There's nothing like a perfectly cooked ribeye. Except a perfectly cooked dry aged USDA PRIME ribeye (an Alexander's specialty, of course). This is our adaption of a recipe found in Small Plates, Perfect Wines by Lori Lyn Narlock.
We know restaurants that serve 22 ounce steaks (apparently to be eaten by one person). That's a bit much for us. We've written this recipe for 1 pound and leave the serving sizes to you. Depending on sides, we are fine with 5 to 8 oz. per person. We are mushroom sauce freaks. We have been known to modify the following recipe by using 4 times as many mushrooms and otherwise doubling the sauce. That's what you see in our finished dish.
Seared Ribeye with Mushroom Pan Sauce
4 TB unsalted butter
3 oz. fresh shiitake mushrooms, stemmed and quartered*
Salt (Kosher preferred) and freshly ground black pepper
2 tsp olive oil
1 lb. boneless ribeye steak, 1 inch thick, trimmed
2 TB shallots, minced
2 cloves garlic, minced
1/2 cup dry red wine
3 TB balsamic vinegar
2/3 cup high quality beef stock, preferably not too high in salt
1 TB fresh basil, minced
2 tsp fresh oregano, minced
*Look closely at the mushrooms in the pan and you'll see some enoki mushrooms as well. We had them around and tossed them in with the shiitakes.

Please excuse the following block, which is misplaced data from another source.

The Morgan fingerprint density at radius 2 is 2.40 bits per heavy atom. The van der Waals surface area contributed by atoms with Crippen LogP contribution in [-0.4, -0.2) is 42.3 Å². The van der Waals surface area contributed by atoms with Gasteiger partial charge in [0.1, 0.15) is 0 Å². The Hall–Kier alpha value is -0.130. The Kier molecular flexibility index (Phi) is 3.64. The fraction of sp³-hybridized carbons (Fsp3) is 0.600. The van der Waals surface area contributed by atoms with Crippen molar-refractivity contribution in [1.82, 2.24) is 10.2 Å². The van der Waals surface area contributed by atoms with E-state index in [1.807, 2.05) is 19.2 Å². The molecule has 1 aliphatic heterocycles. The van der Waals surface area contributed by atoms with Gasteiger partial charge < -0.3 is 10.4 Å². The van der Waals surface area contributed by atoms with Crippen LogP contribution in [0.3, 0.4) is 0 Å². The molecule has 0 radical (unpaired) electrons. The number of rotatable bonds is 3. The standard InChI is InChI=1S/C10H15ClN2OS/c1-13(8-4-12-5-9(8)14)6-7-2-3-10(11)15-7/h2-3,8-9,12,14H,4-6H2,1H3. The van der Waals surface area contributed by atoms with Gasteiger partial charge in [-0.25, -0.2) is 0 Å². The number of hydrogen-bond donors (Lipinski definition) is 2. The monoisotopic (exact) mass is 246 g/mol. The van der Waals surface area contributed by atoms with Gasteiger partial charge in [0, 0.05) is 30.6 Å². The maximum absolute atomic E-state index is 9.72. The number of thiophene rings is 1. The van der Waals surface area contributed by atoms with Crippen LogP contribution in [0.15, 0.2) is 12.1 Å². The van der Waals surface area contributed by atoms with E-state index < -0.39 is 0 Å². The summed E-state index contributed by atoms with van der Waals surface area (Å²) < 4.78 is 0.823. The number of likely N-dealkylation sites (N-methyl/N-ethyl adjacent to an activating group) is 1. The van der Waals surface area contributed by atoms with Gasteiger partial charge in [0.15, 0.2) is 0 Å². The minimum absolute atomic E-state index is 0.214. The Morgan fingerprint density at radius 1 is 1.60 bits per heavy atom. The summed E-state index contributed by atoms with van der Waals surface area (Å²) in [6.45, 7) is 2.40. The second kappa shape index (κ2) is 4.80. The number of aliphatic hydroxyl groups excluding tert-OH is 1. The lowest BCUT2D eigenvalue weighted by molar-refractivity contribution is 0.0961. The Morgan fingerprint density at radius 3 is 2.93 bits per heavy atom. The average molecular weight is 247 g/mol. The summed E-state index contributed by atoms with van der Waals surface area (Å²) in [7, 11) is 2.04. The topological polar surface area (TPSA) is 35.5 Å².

Preheat the oven to 200 deg. F. In a large, heavy skillet, preferably cast iron, melt 1 TB of the butter over medium high heat. Add the mushrooms and season with salt and pepper. Cook until browned, about 5 minutes. Move to a bowl and set aside.
Pat the steak dry.
Wipe out the skillet and return to medium-high head. Add 1 tablespoon of the butter and the olive oil. Sprinkle the steak generously with salt and pepper. Sear it in the pan. We prefer such a beautiful and tasty cut of meat medium-rare or even a bit less, so we sear it for about 1 minute per side. Depending on your tastes you might sear it longer. Wrap the meat very loosely with aluminum foil and place in the oven to keep warm.
Without scraping the sides or bottom, pour off any fat from the pan. Add 1 tablespoon of butter and melt over low heat. Add the shallots and garlic and cook until the garlic begins to brown, about 3 minutes. Increase the heat to high and stir in the wine and vinegar, scraping the bottom of the pan. Bring to a boil and cook until the liquid is reduced to about 1/4 cup. This will take about 10 minutes. Add the stock and bring to a boil. Cook until reduced by half, about another 10 minutes. Stir in the basil, oregano and reserved mushrooms with any juices that may have collected in the bowl. Reduce the heat to low and add the remaining 1 tablespoon of butter in small pieces. Swirl the pan gently while the butter melts. Do not stir or whisk. Season to taste with salt and pepper.
Plate your steak with sauce on top.
Our tastes include yorkshire pudding as a side. But that's just us. What we're showing is our steak piled on with lots of extra mushroom sauce.
NOTE: For more 'genteel' service, when you remove the steak from the oven, cut it into thin slices against the grain and top with a spoonful of sauce.
WINE SUGGESTION: A perfect ribeye begs for a perfect Cabernet Sauvignon. (Runner up: mushroom freaks may prefer Pinot Noir.)